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1. A song of praise or joy, especially for Christmas.
2. An old round dance often accompanied by singing.
v. car·oled, car·ol·ing, car·ols also car·olled or car·ol·ling
1. To sing in a loud, joyous manner.
2. To go from house to house singing Christmas songs.
1. To celebrate in or as if in song: caroling the victory.
2. To sing loudly and joyously.

[Middle English carole, round dance with singing, from Old French, probably from Late Latin choraula, choral song, from Latin choraulēs, accompanist, from Greek khoraulēs : khoros, choral dance; see gher- in Indo-European roots + aulos, flute.]

car′ol·er, car′ol·ler n.
ThesaurusAntonymsRelated WordsSynonymsLegend:
Noun1.caroller - a singer of carolscaroller - a singer of carols      
singer, vocalist, vocalizer, vocaliser - a person who sings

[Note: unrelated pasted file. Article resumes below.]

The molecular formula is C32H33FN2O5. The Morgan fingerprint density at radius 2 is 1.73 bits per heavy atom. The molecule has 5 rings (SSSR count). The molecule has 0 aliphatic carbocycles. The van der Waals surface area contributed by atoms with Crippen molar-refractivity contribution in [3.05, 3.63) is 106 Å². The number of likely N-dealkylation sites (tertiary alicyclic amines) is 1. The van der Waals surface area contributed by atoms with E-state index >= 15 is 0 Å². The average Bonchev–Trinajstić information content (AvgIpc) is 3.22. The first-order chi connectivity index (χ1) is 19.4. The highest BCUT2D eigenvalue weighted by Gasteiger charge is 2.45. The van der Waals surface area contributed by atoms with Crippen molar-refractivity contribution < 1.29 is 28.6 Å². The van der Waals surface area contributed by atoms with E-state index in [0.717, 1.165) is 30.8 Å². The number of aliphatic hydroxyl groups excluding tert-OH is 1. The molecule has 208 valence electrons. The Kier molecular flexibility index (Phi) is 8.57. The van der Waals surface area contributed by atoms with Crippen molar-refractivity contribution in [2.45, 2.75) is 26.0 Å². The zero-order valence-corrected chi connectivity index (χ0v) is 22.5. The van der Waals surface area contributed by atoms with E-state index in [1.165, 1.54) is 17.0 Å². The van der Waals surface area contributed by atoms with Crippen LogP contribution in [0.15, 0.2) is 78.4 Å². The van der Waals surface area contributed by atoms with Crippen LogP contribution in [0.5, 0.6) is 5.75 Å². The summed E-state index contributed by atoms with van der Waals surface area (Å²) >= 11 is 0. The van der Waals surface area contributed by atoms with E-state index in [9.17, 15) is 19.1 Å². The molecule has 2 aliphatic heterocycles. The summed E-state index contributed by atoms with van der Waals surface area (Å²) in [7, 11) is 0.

References in periodicals archive ?
This has led to speculation that the mysterious caroller could be the ghost of a nun killed for her support of the Royalists during unrest following the English Civil War in the late 17th century.
CAROLLERS gathered last night at Birmingham Cathedral to celebrate the ancient festival of Santa Lucia' a traditional service in Sweden to celebrate the longest night of the year.
Some youngsters came dressed as Santa, while other young carollers donned light-up Christmas tree hats and even Rudolph antlers.
Their show captures the atmosphere of midnight carollers, mummers, wassailing, dancing and making merry in the mid-19th century.
Released on her own label, it's a labour of love that draws inspiration from the carollers of South Yorkshire who, for 200 years, have maintained a tradition of community carol singing.
The 'Christmas Carol' Train will be decorated for the festive season, and ferry Christmas carollers across America.
At least 7,514 carollers are needed in Kilkenny next Sunday to sing for more than 15 minutes and raise some cash for charity.
The child is a king, the carollers sing, The old has passed, there's a new beginning.